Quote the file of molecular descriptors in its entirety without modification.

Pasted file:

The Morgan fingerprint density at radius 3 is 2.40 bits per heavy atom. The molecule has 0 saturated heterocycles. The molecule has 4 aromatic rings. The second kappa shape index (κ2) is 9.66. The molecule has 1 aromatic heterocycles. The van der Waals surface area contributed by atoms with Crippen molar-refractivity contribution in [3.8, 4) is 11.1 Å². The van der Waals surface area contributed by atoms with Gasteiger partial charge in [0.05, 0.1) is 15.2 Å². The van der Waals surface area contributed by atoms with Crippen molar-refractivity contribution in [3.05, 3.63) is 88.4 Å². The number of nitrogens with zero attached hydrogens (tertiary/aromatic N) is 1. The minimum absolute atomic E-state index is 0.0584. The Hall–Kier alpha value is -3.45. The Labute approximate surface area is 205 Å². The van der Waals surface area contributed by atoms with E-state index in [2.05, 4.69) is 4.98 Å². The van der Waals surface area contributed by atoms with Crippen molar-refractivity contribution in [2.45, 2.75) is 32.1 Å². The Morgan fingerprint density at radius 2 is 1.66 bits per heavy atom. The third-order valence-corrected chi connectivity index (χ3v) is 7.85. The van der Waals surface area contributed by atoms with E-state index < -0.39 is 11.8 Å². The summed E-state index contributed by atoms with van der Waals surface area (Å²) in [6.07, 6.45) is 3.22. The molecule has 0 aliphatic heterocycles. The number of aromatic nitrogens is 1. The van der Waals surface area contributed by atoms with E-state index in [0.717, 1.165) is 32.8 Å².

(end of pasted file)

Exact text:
The Morgan fingerprint density at radius 3 is 2.40 bits per heavy atom. The molecule has 0 saturated heterocycles. The molecule has 4 aromatic rings. The second kappa shape index (κ2) is 9.66. The molecule has 1 aromatic heterocycles. The van der Waals surface area contributed by atoms with Crippen molar-refractivity contribution in [3.8, 4) is 11.1 Å². The van der Waals surface area contributed by atoms with Gasteiger partial charge in [0.05, 0.1) is 15.2 Å². The van der Waals surface area contributed by atoms with Crippen molar-refractivity contribution in [3.05, 3.63) is 88.4 Å². The number of nitrogens with zero attached hydrogens (tertiary/aromatic N) is 1. The minimum absolute atomic E-state index is 0.0584. The Hall–Kier alpha value is -3.45. The Labute approximate surface area is 205 Å². The van der Waals surface area contributed by atoms with E-state index in [2.05, 4.69) is 4.98 Å². The van der Waals surface area contributed by atoms with Crippen molar-refractivity contribution in [2.45, 2.75) is 32.1 Å². The Morgan fingerprint density at radius 2 is 1.66 bits per heavy atom. The third-order valence-corrected chi connectivity index (χ3v) is 7.85. The van der Waals surface area contributed by atoms with E-state index < -0.39 is 11.8 Å². The summed E-state index contributed by atoms with van der Waals surface area (Å²) in [6.07, 6.45) is 3.22. The molecule has 0 aliphatic heterocycles. The number of aromatic nitrogens is 1. The van der Waals surface area contributed by atoms with E-state index in [0.717, 1.165) is 32.8 Å².